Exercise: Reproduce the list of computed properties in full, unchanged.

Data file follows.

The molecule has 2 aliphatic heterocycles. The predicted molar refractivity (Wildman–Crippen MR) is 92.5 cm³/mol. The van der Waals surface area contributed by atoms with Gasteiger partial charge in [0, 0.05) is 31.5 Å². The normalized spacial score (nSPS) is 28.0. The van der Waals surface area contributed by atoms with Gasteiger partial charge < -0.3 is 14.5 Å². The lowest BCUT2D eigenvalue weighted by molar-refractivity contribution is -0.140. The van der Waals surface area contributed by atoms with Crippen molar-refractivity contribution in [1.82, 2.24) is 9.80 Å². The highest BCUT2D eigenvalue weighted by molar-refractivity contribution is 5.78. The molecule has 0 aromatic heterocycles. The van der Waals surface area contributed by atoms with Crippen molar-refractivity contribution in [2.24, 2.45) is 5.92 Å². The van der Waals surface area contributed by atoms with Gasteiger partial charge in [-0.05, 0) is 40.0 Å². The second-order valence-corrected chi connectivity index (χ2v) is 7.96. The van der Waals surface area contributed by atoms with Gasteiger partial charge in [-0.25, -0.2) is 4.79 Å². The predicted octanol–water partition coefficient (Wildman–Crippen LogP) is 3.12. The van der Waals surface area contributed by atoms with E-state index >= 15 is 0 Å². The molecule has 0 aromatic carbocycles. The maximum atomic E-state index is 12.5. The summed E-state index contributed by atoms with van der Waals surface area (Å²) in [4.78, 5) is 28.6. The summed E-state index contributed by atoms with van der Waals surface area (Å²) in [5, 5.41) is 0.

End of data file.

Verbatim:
The molecule has 2 aliphatic heterocycles. The predicted molar refractivity (Wildman–Crippen MR) is 92.5 cm³/mol. The van der Waals surface area contributed by atoms with Gasteiger partial charge in [0, 0.05) is 31.5 Å². The normalized spacial score (nSPS) is 28.0. The van der Waals surface area contributed by atoms with Gasteiger partial charge < -0.3 is 14.5 Å². The lowest BCUT2D eigenvalue weighted by molar-refractivity contribution is -0.140. The van der Waals surface area contributed by atoms with Crippen molar-refractivity contribution in [1.82, 2.24) is 9.80 Å². The highest BCUT2D eigenvalue weighted by molar-refractivity contribution is 5.78. The molecule has 0 aromatic heterocycles. The van der Waals surface area contributed by atoms with Crippen molar-refractivity contribution in [2.24, 2.45) is 5.92 Å². The van der Waals surface area contributed by atoms with Gasteiger partial charge in [-0.05, 0) is 40.0 Å². The second-order valence-corrected chi connectivity index (χ2v) is 7.96. The van der Waals surface area contributed by atoms with Gasteiger partial charge in [-0.25, -0.2) is 4.79 Å². The predicted octanol–water partition coefficient (Wildman–Crippen LogP) is 3.12. The van der Waals surface area contributed by atoms with E-state index >= 15 is 0 Å². The molecule has 0 aromatic carbocycles. The maximum atomic E-state index is 12.5. The summed E-state index contributed by atoms with van der Waals surface area (Å²) in [4.78, 5) is 28.6. The summed E-state index contributed by atoms with van der Waals surface area (Å²) in [5, 5.41) is 0.